On these missives about the beginning of Caliber, I have always found it interesting that so many people ask me how Caliber started. I don’t know if other companies always get that as the first question and I’m not sure why it seems to be a special interest with Caliber. So, that’s my attempt here…just to give an idea of how things played out. Excuse my tendency to ramble but I think it’s important to understand the thought process I was going through. I’m sure that I’m forgetting some precise details and perhaps some events totally but I do what I can.
It was in late summer of 1988 when I was formulating the plans for Caliber. I wasn’t sure of the exact launch date as I had to see how things came together. Some of the titles came with work already done as Vince’s Deadworld. He hadn’t completed a full issue but there was some Deadworld material that would end up running in Caliber Presents and as a backup in the ongoing Deadworld series. Guy, on the other hand, had the next two issues of Realm penciled. At that time, Guy used inkers instead of doing it on his own.
With Deadworld and Realm and my idea for the High Caliber anthology, I figured I needed just one more title to get things rolling. A big part of the early days was the association with Arrow Comics. They were almost all local creators and often times, hung out together, usually at Arrow functions. Although I knew that some of them could deliver quality material, I didn’t want to be just a rehash of Arrow. There was going to be a perception that the company was just Arrow reincarnated unless I brought some titles to distinguish Caliber.
That didn’t mean I would discount the contributions from the ex-Arrow crew. Susan Van Camp was planning on doing a Varcel’s Vixens graphic novel. Mark Winfrey had an idea for a futuristic tale of a cop on a penal colony planet which became Thrill Kill, and Mark Bloodworth and Arrow had 5 issues of his popular Night Streets and he was thinking about continuing it.
Thrill Kill went to the anthology and both Bloodworth and I agreed that just bringing out the 6th issue of Night Streets was not going to work but it couldn’t be a new number one because it was in the middle of the story. So, we pushed it back to release it as a graphic novel to accompanying the reprinting of the earlier issues. Varcels’ Vixens was later released it as a three issue series instead of a graphic novel.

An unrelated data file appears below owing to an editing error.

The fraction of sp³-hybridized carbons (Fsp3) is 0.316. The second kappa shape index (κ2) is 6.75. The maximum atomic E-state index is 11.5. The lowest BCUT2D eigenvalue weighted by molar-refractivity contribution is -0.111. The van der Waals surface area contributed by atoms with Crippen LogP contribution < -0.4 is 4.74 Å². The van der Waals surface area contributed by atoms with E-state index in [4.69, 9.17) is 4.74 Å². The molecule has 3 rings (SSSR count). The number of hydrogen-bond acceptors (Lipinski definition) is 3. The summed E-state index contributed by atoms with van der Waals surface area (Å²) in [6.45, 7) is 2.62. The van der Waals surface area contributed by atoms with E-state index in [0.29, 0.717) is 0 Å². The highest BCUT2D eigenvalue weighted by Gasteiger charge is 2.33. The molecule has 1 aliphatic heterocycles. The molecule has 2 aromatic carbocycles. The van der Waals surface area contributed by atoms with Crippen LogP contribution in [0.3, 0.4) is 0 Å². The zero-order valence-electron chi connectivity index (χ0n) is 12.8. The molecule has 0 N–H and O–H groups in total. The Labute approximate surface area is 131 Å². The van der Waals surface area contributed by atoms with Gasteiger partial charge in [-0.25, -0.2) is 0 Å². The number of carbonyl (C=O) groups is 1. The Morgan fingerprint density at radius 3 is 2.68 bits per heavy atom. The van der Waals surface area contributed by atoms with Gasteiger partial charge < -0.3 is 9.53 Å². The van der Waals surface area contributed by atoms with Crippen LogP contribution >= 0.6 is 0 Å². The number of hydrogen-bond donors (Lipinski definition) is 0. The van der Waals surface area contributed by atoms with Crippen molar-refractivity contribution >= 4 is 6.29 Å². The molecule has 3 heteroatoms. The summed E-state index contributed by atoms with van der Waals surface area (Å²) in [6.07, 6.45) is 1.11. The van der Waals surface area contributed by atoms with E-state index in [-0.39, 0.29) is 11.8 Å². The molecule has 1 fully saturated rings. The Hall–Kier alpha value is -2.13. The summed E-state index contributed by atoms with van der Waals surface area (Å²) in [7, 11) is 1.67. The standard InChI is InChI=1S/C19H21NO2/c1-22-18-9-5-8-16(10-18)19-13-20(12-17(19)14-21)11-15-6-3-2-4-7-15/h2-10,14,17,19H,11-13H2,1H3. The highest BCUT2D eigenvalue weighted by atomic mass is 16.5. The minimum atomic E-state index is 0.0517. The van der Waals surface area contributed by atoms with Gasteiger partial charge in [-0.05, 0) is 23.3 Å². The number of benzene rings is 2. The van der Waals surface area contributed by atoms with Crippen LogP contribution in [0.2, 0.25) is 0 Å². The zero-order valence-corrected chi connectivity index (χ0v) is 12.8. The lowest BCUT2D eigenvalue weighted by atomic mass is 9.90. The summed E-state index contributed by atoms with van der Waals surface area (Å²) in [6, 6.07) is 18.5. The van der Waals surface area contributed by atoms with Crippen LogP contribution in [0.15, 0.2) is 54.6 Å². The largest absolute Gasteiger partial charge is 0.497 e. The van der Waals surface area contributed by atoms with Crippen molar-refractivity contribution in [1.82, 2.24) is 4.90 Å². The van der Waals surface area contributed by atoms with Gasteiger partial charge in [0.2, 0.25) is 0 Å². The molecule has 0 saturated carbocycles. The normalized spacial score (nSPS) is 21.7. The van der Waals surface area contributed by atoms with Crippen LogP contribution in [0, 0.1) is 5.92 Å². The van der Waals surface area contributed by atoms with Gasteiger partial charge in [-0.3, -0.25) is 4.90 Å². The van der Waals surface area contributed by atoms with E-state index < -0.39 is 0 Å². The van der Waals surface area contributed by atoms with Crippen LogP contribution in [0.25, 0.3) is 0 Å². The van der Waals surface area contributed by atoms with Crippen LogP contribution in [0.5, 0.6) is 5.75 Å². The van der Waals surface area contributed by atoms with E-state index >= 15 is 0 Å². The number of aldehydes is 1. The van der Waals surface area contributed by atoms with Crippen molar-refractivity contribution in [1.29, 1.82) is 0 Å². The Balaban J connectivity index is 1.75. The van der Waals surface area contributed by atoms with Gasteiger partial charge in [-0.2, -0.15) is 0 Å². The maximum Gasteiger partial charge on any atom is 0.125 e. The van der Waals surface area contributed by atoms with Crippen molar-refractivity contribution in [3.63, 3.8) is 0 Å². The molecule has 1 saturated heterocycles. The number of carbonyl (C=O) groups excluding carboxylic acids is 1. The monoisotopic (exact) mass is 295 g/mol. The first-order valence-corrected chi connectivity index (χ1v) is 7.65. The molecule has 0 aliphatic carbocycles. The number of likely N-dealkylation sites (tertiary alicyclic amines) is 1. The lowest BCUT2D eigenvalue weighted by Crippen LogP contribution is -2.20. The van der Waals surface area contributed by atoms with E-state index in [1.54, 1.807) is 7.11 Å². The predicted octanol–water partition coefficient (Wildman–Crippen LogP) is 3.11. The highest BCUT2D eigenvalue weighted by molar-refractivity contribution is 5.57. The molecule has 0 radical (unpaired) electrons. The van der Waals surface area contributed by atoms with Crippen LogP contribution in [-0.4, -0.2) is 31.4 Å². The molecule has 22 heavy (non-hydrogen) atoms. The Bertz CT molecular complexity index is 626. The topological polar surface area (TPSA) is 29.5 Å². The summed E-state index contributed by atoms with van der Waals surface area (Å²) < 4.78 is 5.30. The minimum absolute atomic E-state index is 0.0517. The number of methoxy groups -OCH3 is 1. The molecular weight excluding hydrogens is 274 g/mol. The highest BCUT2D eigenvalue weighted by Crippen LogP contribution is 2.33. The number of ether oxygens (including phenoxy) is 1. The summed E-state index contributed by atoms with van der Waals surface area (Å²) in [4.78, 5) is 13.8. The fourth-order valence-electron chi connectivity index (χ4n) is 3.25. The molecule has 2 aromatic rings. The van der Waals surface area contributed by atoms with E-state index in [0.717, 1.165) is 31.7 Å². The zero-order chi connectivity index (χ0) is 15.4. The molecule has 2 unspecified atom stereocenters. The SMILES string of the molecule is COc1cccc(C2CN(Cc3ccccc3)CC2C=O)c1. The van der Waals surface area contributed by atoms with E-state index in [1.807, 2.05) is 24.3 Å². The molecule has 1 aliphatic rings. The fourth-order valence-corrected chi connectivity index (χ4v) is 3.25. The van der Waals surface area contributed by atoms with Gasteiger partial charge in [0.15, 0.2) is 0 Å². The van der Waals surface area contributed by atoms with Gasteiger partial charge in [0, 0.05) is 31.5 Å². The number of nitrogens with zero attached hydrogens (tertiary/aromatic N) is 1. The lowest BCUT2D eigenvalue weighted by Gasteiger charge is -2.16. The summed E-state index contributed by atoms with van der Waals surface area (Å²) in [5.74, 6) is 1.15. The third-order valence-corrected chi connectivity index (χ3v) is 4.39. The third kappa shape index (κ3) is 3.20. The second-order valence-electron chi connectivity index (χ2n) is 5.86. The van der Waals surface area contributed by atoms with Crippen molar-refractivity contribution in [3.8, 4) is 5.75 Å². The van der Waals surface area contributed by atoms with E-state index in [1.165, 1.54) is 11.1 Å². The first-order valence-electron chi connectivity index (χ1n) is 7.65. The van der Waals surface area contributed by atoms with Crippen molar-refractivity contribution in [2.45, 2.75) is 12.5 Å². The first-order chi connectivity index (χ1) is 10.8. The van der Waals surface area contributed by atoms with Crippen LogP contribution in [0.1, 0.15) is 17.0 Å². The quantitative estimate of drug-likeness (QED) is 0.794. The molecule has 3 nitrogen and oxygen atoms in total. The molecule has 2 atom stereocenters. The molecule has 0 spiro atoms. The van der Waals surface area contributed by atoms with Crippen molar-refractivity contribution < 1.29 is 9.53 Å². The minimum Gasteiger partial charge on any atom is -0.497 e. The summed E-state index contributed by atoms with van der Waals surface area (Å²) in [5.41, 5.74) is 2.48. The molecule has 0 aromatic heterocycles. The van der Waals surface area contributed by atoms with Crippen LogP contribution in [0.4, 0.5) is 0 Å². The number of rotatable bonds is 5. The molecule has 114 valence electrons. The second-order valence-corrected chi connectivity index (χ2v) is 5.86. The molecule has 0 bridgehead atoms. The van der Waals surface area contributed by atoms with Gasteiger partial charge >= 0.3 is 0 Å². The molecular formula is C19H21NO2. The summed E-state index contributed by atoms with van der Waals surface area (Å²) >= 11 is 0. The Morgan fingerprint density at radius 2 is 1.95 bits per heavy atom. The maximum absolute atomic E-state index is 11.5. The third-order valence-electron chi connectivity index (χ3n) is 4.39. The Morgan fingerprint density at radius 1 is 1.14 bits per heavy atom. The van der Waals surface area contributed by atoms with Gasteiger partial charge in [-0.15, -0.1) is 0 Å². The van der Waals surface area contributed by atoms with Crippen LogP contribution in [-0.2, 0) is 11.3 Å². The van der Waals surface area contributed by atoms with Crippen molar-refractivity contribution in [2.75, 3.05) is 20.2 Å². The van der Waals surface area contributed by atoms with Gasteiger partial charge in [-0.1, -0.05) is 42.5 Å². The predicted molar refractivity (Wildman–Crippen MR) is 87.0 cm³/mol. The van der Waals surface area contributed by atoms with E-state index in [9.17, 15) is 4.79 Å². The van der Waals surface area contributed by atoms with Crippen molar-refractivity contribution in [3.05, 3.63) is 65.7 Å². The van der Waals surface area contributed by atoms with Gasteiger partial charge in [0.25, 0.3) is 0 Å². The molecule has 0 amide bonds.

So, as I was searching for the elusive 4th title, Guy Davis informed me that he wanted to move on from The Realm. He had penciled the last two issues quite awhile ago and his art was evolving. It isn’t too evident on The Realm series itself because he felt he should maintain the same style. I talked to Stu Kerr, the writer, and he wanted to continue. So, after Guy’s two issues, the new artist, and yet another local, John Dennis would take over.
Guy pitched me an idea he had for a new series. It was an alternative world where World War II never happened and would feature a female punk Sherlock Holmes character. Guy’s plan was to retell all of the Conan Doyle stories but in this new setting and with a different type of Holmes. The Watson character would be an abrasive punk (as in punk culture). I felt that it wouldn’t work because fans of the original stories wouldn’t want to re-read the same story with a different “Holmes” type character and non-fans of Holmes might not want to venture into the traditional stories. We discussed it quite a bit and I felt it needed a lead character that was exposed to that world as the reader was and everything would be seen through her eyes.
It’s funny, I distinctly remember the first long conversation we had on what would become Baker Street. It was outside my office in the warehouse of the store and Guy had lots of character illustrations and building designs. It was obvious he wanted to keep the Victorian atmosphere but in modern times, hence the alternative world. I remember working on some notes and filling page after page of ideas and suggestions. I still have all my notes as well as most of Guy’s notes that he copied for me. Anyway, it was decided somehow that I would co-develop and co-write the series. Guy’s art had really changed since his last pencils on The Realm but he still wanted an inker. Alan Oldham was brought in and worked on some of the first issue, it wasn’t the style that fit the story as Alan was more of a clean style and Guy wanted it grittier. The title was also announced in color. Later, Vince worked on the book with Guy (they were close friends) and eventually, Guy took to inking his own work.
With Baker Street, I felt pretty comfortable to get things in motion. Another situation popped up as Vince also wanted to move on to something else. He didn’t want to be drawing zombies for the rest of his life. However, he would stay on the book until something came along but his contributions diminished gradually over the next few issues.
Now, I had to fill the anthology. Although I was planning to utilize it to showcase other titles, I knew it had to have its own appeal. I must have made an announcement about the publishing line as I started receiving submissions before we even put anything out. I got a letter from Tim Vigil, who was well known for his Faust work at the time, and he had a serial that he was looking to place. I think that Vigil’s Cuda series really made people notice Caliber and when we launched, he was our “big gun”. Vince and Guy had their fans but Vigil was an attention getter. I still talk to Tim occasionally but I don’t know if I ever thanked him for his contributions.